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28. Saints Demitrios and Nestor Greek, possibly Mount Athos, 17th Century 44x29cm The warrior saints shown on a dark green ground beneath a half-length cloud-borne vision of the Saviour, each in elaborate gilt armour and holding a lance and shield, the borders and upper corners of the panel with gilt stucco decorated with stylized foliage and flower heads, in which the infant Christ holds an unfurled scroll and a quill. Five others icons from the collection of th Byzantine Museum and the Benaki Museum, Athens, dated to between the second half of the 15th century to the end of the 16th century. Chrysanthe Baltoyianni, Icons: Mother 79,80,81,82,83,pp.291-295, pls. 160-177.

100

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God,

Athens

1994,

Nos.78,


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29. The Virgin of Tenderness, Nicholas Kallergis, Crete, Dated 1720 20x15.5cm Painted on a gold ground, the Virgin supports the infant Saviour with her left arm and holds him in an intimate embrace, He gazes at His mother who holds up His left hand with her own, the border with a black scrolling foliate design over bands of red, white, and yellow; the lower edge inscribed in Greek in red: Deisis Tou Doulou Tou Theou Nikolaou Katrami Kheir Nikolaou Kalergis Tou Kriti There are two painters with the recorded with name Nicholas Kalergis neither of whom is known to have signed his works as in this icon.4 The first, with only one known panel signed by him and dated 1651 in the museum of Heraklion, Crete, and the second who was active between 1699-1747, the son of the priest and icon painter Frangiskos Kallergis. Born on Crete he left Rethymon when it fell to the Ottomans in 1645 and settled on Zakynthos where his output was considerable and which includes a number of wall paintings and numerous icons some of which are held by the Zakynthos Museum.5 Kallergis painted in a range of styles and is known to have copied old icons brought to Zakynthos by Cretan refugees. An icon of St. Spiridon and Scenes from his life in the Velimezis Collections, signed and dates 1744 is one of the last known dated works by Kallergis.6

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30. Virgin & Child Cretan. c. 1730 60x43 cm

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31. Pieta V-Cretan, 15th Century 52.5x46 cm

Sothebys sale, NewYork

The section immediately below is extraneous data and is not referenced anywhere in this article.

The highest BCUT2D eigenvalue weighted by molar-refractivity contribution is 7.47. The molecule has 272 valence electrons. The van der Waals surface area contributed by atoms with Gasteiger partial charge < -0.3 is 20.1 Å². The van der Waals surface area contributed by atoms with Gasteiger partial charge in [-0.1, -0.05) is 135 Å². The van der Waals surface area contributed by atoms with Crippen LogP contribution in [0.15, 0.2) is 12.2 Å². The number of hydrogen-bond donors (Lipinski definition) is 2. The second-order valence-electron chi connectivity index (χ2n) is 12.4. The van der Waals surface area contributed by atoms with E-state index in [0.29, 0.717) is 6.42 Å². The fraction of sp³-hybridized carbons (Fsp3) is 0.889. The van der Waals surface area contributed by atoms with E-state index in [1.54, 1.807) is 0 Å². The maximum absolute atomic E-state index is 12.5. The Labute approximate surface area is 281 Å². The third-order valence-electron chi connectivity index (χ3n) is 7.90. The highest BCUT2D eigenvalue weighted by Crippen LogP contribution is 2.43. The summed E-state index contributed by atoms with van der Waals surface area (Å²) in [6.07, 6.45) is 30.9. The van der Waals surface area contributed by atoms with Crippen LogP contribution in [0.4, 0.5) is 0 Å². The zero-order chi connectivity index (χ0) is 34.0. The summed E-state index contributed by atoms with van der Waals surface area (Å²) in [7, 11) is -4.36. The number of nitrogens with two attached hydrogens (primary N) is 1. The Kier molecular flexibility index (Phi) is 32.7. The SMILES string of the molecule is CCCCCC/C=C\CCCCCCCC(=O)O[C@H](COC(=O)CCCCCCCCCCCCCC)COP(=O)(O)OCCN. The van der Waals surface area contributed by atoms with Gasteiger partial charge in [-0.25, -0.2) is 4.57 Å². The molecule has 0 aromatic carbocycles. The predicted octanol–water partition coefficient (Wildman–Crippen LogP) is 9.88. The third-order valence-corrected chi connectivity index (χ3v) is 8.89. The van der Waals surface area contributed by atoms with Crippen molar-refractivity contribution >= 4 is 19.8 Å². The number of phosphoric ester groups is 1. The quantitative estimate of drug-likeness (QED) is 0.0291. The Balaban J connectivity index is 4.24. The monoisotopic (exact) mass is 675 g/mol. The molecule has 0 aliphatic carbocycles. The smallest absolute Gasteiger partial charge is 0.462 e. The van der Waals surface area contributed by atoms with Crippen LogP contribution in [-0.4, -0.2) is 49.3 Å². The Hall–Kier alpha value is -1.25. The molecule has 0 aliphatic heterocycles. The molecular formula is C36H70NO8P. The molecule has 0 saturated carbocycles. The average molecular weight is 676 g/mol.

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32. Cross Engraved open work, Mount Athos Greek, 17th Century 16.8x6.3 cm Observe

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MEDIEVAL ART & LATER The medieval art of the Western world covers a vast scope of time and place, over 1000 years of art in Europe, and at times the Middle East and North Africa. It includes major art movements and periods, national and regional art, genres, revivals, the artists crafts, and the artists themselves. Art historians attempt to classify medieval art into major periods and styles, often with some difficulty. A generally accepted scheme includes Early Christian art, Migration Period art, Byzantine art, Insular art, Pre-Romanesque and Romanesque art, and Gothic art, as well as many other periods within these central styles. In addition each region, mostly during the period in the process of becoming nations or cultures, had its own distinct artistic style, such as Anglo-Saxon art or Norse art. Medieval art was produced in many media, and the works that remain in large numbers include sculpture, illuminated manuscripts, stained glass, metalwork and mosaics, all of which have had a higher survival rate than other media like fresco wallpaintings, work in precious metals or textiles, including tapestry. Especially in the early part of the period, works in the so-called “minor arts” or decorative arts, such as metalwork, ivory carving, enamel and embroidery using precious metals, were probably more highly valued than paintings or monumental sculpture. Medieval art in Europe grew out of the artistic heritage of the Roman Empire and the iconographic traditions of the early Christian church. These sources were mixed with the vigorous “Barbarian” artistic culture of Northern Europe to produce a remarkable artistic legacy. Indeed the history of medieval art can be seen as the history of the interplay between the elements of classical, early Christian and “barbarian” art. Apart from the formal aspects of classicism, there was a continuous tradition of realistic depiction of objects that survived in Byzantine art throughout the period, while in the West it appears intermittently, combining and sometimes competing with new expressionist possibilities developed in Western Europe and the Northern legacy of energetic decorative elements. The period ended with the self-perceived Renaissance recovery of the skills and values of classical art, and the artistic legacy of the Middle Ages was then disparaged for some centuries. Since a revival of interest and understanding in the 19th century it has been seen as a period of enormous achievement that underlies the development of later Western art.

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33. The Annunciation, with the Virgin Mary and the Archangel Gabriel. Frescoes mounted and framed. Romanesque period c.1125 - 1200 AD France or Northern Italy. 110x71cm (without frame)

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34. Virgin of Tenderness. Italian after Duccio. 14th century or later. 47x32 cm

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35. Virgin & Child. Italian after Duccio. 14th century or later. 27x20 cm

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36. Virgin & Child with Angels and SS Bernardino and Anthony. Italian Sano Di Pietro (attributed) C.1400 50.5x33.5 cm

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All Icons Are Well Provenanced For Enquiries Contact: hkkorban@hotmail.com rhkorban@hotmail.com


ICONS FROM THE ORTHODOX WORLD  

ICONS FROM THE ORTHODOX WORLD (a private collection)

ICONS FROM THE ORTHODOX WORLD  

ICONS FROM THE ORTHODOX WORLD (a private collection)